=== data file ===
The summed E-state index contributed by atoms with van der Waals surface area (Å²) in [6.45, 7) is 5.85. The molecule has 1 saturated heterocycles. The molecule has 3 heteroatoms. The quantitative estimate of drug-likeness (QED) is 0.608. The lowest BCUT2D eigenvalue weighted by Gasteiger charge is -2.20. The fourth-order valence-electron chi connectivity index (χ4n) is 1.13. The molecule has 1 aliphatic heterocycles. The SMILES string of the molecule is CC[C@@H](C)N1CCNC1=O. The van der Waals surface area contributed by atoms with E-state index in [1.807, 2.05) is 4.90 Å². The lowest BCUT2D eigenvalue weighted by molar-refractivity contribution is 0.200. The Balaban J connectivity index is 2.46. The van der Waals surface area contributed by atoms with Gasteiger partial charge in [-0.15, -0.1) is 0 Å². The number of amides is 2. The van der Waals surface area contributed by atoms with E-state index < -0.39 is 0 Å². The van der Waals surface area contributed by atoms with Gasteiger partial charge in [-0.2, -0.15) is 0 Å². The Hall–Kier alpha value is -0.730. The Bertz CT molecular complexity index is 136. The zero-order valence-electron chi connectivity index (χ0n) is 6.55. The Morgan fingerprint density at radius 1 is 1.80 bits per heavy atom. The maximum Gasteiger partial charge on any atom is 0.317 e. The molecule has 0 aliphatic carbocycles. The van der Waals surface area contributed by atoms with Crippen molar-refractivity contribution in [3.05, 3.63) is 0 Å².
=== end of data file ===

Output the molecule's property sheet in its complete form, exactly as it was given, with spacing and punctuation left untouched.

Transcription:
The summed E-state index contributed by atoms with van der Waals surface area (Å²) in [6.45, 7) is 5.85. The molecule has 1 saturated heterocycles. The molecule has 3 heteroatoms. The quantitative estimate of drug-likeness (QED) is 0.608. The lowest BCUT2D eigenvalue weighted by Gasteiger charge is -2.20. The fourth-order valence-electron chi connectivity index (χ4n) is 1.13. The molecule has 1 aliphatic heterocycles. The SMILES string of the molecule is CC[C@@H](C)N1CCNC1=O. The van der Waals surface area contributed by atoms with E-state index in [1.807, 2.05) is 4.90 Å². The lowest BCUT2D eigenvalue weighted by molar-refractivity contribution is 0.200. The Balaban J connectivity index is 2.46. The van der Waals surface area contributed by atoms with Gasteiger partial charge in [-0.15, -0.1) is 0 Å². The number of amides is 2. The van der Waals surface area contributed by atoms with E-state index < -0.39 is 0 Å². The van der Waals surface area contributed by atoms with Gasteiger partial charge in [-0.2, -0.15) is 0 Å². The Hall–Kier alpha value is -0.730. The Bertz CT molecular complexity index is 136. The zero-order valence-electron chi connectivity index (χ0n) is 6.55. The Morgan fingerprint density at radius 1 is 1.80 bits per heavy atom. The maximum Gasteiger partial charge on any atom is 0.317 e. The molecule has 0 aliphatic carbocycles. The van der Waals surface area contributed by atoms with Crippen molar-refractivity contribution in [3.05, 3.63) is 0 Å².